E-Sports in France: A legal framework at last?


August 9, 2016 Leave a comment
The French legislator is in the process of adopting a legal framework to regulate video game competitions and certain aspects of player’s employment law status. By doing so, France will join South Korea, USA and Russia as the countries that marked a turning point in e-sport history. Although France is not the birth place of e-sport as is South Korea, and does not officially recognize e-sport players as professional athletes yet, as it is the case in the USA, this new legal framework is a great step forward which will bring legal certainty to the organisation of gaming competitions in France.

This new legal framework will bring competitive gaming out of its grey area.

French law prohibits the organisation of “lotteries”, meaning operations that give the public the hope to win a prize on a skill or chance based basis when the participation to such operations is conditioned to a financial participation whatever its nature (payment of a sum of money, purchase of a product, payment of telecommunication fees etc…), and regardless of whether or not such participation is reimbursed.

The organisation of gaming competitions did not fall within the scope of existing exceptions to this prohibition relating to authorised gambling and promotional prize draws, making them technically illegal. In practice and despite this prohibition, gaming competitions have taken place in France in the past without any reaction from the authorities, but in theory, their organisers risked heavy fines (up to 450 000 euros for corporations).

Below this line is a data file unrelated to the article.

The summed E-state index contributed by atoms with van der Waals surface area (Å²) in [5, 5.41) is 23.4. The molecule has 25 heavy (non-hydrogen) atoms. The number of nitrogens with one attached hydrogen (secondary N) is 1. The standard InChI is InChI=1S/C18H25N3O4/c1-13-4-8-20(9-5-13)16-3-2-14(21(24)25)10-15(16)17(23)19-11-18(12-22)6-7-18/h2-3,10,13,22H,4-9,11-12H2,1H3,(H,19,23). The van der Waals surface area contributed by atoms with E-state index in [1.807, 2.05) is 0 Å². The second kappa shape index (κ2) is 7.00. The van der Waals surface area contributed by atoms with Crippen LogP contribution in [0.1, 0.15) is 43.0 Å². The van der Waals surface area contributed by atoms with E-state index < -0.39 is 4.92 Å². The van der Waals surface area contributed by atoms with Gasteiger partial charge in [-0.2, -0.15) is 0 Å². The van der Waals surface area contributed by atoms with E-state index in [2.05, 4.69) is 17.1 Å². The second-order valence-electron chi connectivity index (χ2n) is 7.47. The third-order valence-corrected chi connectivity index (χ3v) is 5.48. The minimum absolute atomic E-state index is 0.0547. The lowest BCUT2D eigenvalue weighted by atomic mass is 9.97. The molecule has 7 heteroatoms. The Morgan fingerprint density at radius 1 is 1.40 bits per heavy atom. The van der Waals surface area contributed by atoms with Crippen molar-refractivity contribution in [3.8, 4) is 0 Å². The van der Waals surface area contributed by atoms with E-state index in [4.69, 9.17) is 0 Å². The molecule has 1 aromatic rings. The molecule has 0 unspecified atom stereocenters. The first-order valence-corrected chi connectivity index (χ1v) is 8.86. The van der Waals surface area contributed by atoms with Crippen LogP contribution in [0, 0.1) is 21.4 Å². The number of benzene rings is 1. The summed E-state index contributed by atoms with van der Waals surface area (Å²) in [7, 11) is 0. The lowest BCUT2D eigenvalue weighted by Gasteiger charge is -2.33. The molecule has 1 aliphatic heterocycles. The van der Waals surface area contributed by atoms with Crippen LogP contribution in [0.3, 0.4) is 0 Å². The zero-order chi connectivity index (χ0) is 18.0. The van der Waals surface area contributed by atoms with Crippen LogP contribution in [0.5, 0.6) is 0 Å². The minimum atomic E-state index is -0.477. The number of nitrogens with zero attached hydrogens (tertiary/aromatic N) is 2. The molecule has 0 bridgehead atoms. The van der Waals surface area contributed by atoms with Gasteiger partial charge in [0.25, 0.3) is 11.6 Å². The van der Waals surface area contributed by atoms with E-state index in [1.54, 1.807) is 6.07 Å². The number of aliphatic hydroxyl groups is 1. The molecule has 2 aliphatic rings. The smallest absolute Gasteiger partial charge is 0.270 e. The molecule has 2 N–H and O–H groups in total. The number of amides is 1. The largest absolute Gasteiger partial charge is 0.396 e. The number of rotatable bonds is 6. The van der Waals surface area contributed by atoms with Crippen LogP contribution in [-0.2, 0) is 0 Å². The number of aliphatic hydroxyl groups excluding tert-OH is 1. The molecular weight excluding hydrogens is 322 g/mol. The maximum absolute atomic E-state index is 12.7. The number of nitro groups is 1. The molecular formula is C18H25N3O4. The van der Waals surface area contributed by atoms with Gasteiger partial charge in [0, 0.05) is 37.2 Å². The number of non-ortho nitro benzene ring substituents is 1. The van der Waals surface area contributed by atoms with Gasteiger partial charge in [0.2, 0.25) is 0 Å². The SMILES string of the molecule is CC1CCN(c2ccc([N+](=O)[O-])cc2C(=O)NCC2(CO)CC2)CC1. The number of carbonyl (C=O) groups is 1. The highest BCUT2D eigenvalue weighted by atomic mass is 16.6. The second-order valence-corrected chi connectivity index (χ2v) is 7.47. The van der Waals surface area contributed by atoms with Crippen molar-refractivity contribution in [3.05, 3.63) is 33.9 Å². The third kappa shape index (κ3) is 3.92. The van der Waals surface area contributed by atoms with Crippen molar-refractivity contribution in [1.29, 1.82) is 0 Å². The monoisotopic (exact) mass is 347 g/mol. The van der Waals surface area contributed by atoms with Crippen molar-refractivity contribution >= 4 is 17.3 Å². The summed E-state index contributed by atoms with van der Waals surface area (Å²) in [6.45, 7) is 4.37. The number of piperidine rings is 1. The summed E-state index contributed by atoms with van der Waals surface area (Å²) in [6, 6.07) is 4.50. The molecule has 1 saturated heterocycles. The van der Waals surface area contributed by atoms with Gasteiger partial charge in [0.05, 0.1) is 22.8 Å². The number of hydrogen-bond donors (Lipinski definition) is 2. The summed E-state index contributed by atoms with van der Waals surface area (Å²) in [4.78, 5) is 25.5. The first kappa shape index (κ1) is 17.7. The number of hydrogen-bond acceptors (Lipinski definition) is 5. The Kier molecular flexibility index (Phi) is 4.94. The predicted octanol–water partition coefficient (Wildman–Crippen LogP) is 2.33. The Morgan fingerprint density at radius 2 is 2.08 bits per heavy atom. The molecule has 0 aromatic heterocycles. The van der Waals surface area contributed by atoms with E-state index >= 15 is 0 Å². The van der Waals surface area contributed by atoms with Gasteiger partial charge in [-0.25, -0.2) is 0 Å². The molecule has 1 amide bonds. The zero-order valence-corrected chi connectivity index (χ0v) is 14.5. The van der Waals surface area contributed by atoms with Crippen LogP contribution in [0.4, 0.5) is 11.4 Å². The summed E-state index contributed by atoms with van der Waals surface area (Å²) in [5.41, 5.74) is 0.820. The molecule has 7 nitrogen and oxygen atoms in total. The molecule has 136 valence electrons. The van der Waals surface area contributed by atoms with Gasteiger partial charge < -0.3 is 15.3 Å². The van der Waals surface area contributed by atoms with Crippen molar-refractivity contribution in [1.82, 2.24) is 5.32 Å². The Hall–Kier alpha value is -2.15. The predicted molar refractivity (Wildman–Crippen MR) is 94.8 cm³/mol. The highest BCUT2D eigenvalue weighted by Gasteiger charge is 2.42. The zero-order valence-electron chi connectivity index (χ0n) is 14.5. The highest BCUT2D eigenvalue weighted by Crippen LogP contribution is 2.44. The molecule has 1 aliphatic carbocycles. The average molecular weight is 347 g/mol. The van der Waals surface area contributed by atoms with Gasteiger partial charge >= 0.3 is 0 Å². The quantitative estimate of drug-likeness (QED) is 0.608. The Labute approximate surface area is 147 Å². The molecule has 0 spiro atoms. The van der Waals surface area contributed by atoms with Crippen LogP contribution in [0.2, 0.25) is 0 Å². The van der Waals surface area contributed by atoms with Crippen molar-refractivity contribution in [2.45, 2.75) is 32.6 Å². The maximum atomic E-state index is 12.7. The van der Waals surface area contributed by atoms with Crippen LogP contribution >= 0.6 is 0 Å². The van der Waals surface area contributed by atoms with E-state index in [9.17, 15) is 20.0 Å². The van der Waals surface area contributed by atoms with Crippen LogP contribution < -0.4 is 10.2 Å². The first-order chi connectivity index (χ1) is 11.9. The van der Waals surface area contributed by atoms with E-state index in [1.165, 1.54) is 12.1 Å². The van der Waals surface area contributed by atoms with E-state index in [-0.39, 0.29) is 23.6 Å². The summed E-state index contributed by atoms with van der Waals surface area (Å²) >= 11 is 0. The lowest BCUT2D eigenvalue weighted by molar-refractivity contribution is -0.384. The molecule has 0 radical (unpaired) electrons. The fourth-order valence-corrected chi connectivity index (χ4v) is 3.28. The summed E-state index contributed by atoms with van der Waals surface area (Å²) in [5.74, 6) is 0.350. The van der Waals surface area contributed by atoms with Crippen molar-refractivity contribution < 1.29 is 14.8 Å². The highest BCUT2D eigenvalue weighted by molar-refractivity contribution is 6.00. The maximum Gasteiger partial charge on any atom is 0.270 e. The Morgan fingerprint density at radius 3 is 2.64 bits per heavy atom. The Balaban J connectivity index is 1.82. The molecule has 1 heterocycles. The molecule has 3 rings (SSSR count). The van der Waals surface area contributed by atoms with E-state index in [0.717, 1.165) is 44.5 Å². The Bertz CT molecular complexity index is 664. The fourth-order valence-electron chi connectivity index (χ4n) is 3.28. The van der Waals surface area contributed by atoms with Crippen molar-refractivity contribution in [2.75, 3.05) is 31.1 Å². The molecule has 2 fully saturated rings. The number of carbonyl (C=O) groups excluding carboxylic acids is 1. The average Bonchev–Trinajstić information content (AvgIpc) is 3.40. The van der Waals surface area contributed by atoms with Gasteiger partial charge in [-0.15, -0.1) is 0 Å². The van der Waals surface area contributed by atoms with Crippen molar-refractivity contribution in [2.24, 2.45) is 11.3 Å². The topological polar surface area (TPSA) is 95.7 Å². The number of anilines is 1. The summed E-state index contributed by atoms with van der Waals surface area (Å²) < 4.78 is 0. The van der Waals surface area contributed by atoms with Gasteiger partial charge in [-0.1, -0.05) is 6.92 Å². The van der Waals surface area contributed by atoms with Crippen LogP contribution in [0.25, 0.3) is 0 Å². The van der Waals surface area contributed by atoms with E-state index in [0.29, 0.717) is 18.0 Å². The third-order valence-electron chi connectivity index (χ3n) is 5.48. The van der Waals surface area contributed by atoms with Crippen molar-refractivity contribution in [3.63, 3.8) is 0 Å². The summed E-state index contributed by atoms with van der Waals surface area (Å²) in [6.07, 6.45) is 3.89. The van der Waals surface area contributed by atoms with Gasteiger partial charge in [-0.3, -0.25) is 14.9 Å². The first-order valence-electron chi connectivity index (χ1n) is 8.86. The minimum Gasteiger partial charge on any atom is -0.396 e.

Legal competitive gaming tournaments must be differentiated from illegal gambling or lotteries.

When the French government submitted to public consultation on September 2015 a draft bill on the Digital Republic (the “Bill”), the Syndicat des Editeurs de Logiciels de Loisir (SELL), a French organisation that promotes the interests of video game developers, saw an opportunity to clarify the legal rules applying to gaming competitions. The positive reactions that followed resulted in the provision of an article in the Bill to legalise gaming competitions.

Under its current version, the organisation of gaming competitions – as they are defined by law – will no longer fall foul of the prohibition of illegal lotteries provided that they comply with certain conditions among which :

  • No bets can be organised around the competition;
  • The amount of subscription costs or other financial participation must remain below a certain cap, to be determined in the future by secondary legislation. For online gaming competitions, internet connection costs as well as the purchase of the game itself will not be considered as a financial participation;
  • The organiser must notify the competent authority of the event.

Employment status of professional players

Secondly, professional gamers will be granted an official status under labor law rules. They will thus be eligible for national health insurance, unemployment and retirement schemes.
Professional gamers may also enter into a fixed-term contract with an association or a company dealing with gaming competition provided that such association or company has received an authorisation from the authorities. Hopefully, this will make it easier to create professional teams in France, as well as drawing talent from outside the country.

Unless the Senate decides to amend the articles of the Bill on gaming competitions (which we understand is quite unlikely as it does not tackle controversial issues), its adoption will introduce many innovative rules. It remains now for us to await the final adoption of the Bill which shall take place on September 27th, 2016.

We would like to thank Ms. Claire Esoua Ntouba, who has interned in both our Cologne and Paris offices, for her valuable contributions to this article.

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Isabelle do Rego

Isabelle do Rego

Associate at Osborne Clarke
Isabelle do Rego advises both French and foreign B2B and B2C companies on contentious and non-contentious commercial and distribution law, competition, trade relations, and pharmaceutical matters.

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